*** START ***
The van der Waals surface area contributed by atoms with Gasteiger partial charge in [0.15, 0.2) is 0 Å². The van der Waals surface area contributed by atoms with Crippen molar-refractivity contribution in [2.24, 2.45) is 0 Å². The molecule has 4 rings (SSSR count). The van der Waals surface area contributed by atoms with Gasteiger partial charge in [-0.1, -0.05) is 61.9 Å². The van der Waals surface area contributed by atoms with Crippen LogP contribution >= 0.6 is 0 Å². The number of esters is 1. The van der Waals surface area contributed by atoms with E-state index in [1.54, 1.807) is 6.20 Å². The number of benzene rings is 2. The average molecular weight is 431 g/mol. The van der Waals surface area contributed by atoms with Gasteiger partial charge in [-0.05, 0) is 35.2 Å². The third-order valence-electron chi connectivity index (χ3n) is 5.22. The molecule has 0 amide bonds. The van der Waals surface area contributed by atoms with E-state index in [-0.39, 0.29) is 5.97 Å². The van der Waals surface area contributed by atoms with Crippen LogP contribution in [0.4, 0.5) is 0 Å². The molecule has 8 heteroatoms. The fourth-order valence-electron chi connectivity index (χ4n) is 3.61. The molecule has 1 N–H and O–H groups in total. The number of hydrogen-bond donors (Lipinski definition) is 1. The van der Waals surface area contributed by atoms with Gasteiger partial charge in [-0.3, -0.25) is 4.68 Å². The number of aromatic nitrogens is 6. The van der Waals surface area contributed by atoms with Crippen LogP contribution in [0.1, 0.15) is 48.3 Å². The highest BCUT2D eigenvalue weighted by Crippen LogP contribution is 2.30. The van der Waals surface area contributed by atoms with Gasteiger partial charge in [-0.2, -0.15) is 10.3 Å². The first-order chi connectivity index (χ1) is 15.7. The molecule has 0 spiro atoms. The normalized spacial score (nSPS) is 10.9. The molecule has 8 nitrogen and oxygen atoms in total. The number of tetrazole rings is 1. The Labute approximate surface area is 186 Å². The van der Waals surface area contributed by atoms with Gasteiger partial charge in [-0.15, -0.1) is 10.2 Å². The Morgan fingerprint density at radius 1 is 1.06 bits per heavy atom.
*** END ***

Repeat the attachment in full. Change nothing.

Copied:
The van der Waals surface area contributed by atoms with Gasteiger partial charge in [0.15, 0.2) is 0 Å². The van der Waals surface area contributed by atoms with Crippen molar-refractivity contribution in [2.24, 2.45) is 0 Å². The molecule has 4 rings (SSSR count). The van der Waals surface area contributed by atoms with Gasteiger partial charge in [-0.1, -0.05) is 61.9 Å². The van der Waals surface area contributed by atoms with Crippen LogP contribution >= 0.6 is 0 Å². The number of esters is 1. The van der Waals surface area contributed by atoms with E-state index in [1.54, 1.807) is 6.20 Å². The number of benzene rings is 2. The average molecular weight is 431 g/mol. The van der Waals surface area contributed by atoms with Gasteiger partial charge in [-0.05, 0) is 35.2 Å². The third-order valence-electron chi connectivity index (χ3n) is 5.22. The molecule has 0 amide bonds. The van der Waals surface area contributed by atoms with E-state index in [-0.39, 0.29) is 5.97 Å². The van der Waals surface area contributed by atoms with Crippen LogP contribution in [0.4, 0.5) is 0 Å². The molecule has 8 heteroatoms. The fourth-order valence-electron chi connectivity index (χ4n) is 3.61. The molecule has 1 N–H and O–H groups in total. The number of hydrogen-bond donors (Lipinski definition) is 1. The van der Waals surface area contributed by atoms with Gasteiger partial charge in [-0.3, -0.25) is 4.68 Å². The number of aromatic nitrogens is 6. The van der Waals surface area contributed by atoms with Crippen LogP contribution in [0.1, 0.15) is 48.3 Å². The highest BCUT2D eigenvalue weighted by Crippen LogP contribution is 2.30. The van der Waals surface area contributed by atoms with Gasteiger partial charge in [-0.2, -0.15) is 10.3 Å². The first-order chi connectivity index (χ1) is 15.7. The molecule has 0 spiro atoms. The normalized spacial score (nSPS) is 10.9. The molecule has 8 nitrogen and oxygen atoms in total. The number of tetrazole rings is 1. The Labute approximate surface area is 186 Å². The van der Waals surface area contributed by atoms with Gasteiger partial charge in [-0.15, -0.1) is 10.2 Å². The Morgan fingerprint density at radius 1 is 1.06 bits per heavy atom.